Charles Vidor, Gilda, 1946, 35 mm, black-and-white, sound, 110 minutes. Gilda (Rita Hayworth).

Alongside Welles we find fellow canonical directors Max Ophuls (1949’s The Reckless Moment) and Nicholas Ray (1950’s In a Lonely Place) in MoMA’s series, but their films, which I trust will live to be projected another day, aren’t necessarily the chief inducement to head for Fifty-Third Street. The program was organized by Joshua Siegel and Dave Kehr, the former New York Times critic who joined MoMA’s curatorial staff in fall of last year, and it’s the first series that shows the fingerprints of carry-me-out-in-a-box auteurist Kehr, who specializes in distinguishing the individual idiosyncrasies of gigging directors who never had high distinction conferred upon them in their lifetimes. When the notes for the series refer to the “crisp impersonality” of Seymour Friedman’s direction of Chinatown at Midnight (1949), for example, this is not meant as a slander. While Capra famously billed himself as The Name Above the Title, here we have names that were happy enough to appear on the paycheck, though in some cases talent exceeds reputation.

“Lady in the Dark” offers a couple of opportunities to sample the somewhat-less-crisp impersonality of Lew Landers—including Man in the Dark (1953), his eleven-day-wonder 3-D noir—as well the early works of William Castle, known more for later experiments in ballyhoo than his workmanlike direction. (Both Landers and Castle contributed to the film franchise created from CBS radio hit “The Whistler,” a whopping four entries of which are playing MoMA, each starring Richard Dix in a different role.)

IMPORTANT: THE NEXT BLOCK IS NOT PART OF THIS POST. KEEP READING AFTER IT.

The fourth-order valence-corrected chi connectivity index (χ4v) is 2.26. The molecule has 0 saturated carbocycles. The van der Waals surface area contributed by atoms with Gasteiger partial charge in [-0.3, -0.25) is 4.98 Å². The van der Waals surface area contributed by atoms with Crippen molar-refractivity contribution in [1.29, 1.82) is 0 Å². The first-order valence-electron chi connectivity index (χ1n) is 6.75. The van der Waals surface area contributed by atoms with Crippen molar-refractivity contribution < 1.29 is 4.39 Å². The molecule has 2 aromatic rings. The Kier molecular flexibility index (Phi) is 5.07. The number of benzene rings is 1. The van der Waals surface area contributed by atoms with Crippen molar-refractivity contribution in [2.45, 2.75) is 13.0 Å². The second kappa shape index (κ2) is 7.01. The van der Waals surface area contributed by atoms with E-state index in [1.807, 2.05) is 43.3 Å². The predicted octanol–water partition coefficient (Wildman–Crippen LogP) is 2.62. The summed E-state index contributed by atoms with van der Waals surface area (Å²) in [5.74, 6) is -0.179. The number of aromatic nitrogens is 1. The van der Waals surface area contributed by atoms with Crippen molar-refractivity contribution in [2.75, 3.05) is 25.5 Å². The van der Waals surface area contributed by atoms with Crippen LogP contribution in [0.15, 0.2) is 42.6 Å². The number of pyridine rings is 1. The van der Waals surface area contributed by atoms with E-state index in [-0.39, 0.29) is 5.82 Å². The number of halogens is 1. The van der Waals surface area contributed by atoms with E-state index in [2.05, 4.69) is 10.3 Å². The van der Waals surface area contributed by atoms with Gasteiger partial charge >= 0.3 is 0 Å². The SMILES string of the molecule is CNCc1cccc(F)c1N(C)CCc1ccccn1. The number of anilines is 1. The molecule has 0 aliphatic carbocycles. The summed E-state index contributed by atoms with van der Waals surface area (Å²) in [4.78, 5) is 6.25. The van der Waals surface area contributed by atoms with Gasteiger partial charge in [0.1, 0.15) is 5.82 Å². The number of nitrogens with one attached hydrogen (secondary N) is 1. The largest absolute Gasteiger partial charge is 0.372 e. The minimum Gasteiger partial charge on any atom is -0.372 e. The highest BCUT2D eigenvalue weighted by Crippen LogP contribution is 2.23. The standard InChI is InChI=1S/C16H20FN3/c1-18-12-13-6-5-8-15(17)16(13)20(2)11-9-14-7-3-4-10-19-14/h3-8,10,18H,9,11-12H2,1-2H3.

Let Us Live (1939) is a good introduction to the work of one undeservedly forgotten director, John Brahm, a German émigré who made several ingenious, somewhat baroque films over the decade to come before shrinking into television. Henry Fonda and Maureen O’Sullivan’s engagement is rudely broken when he goes up for murder charges surrounding a stick-up at a movie house, its flashlight-lit staging one of several conspicuous set pieces. Subsequent events contrive to smother the “Aw, Shucks, Gee Whiz” Fonda character’s faith in the American system, and Let Us Live may have an even more dejected ending than the film it most recalls, Fritz Lang’s 1937 Depression-era downer You Only Live Once. (It should be noted that Lang’s particularly vicious 1953 Glenn Ford vehicle, The Big Heat, is also playing MoMA.) Brahm’s visual invention is only equaled here by Joseph H. Lewis, whose Gun Crazy (1950) would later make him a cult property, and who is represented in “Lady in the Dark” by two early, watershed works: My Name is Julia Ross (1945) is a gothic melodrama that offers kidnapping and brainwashing as a metaphor for marriage, while So Dark the Night, from the following year, is a corker of a mystery set in the French countryside.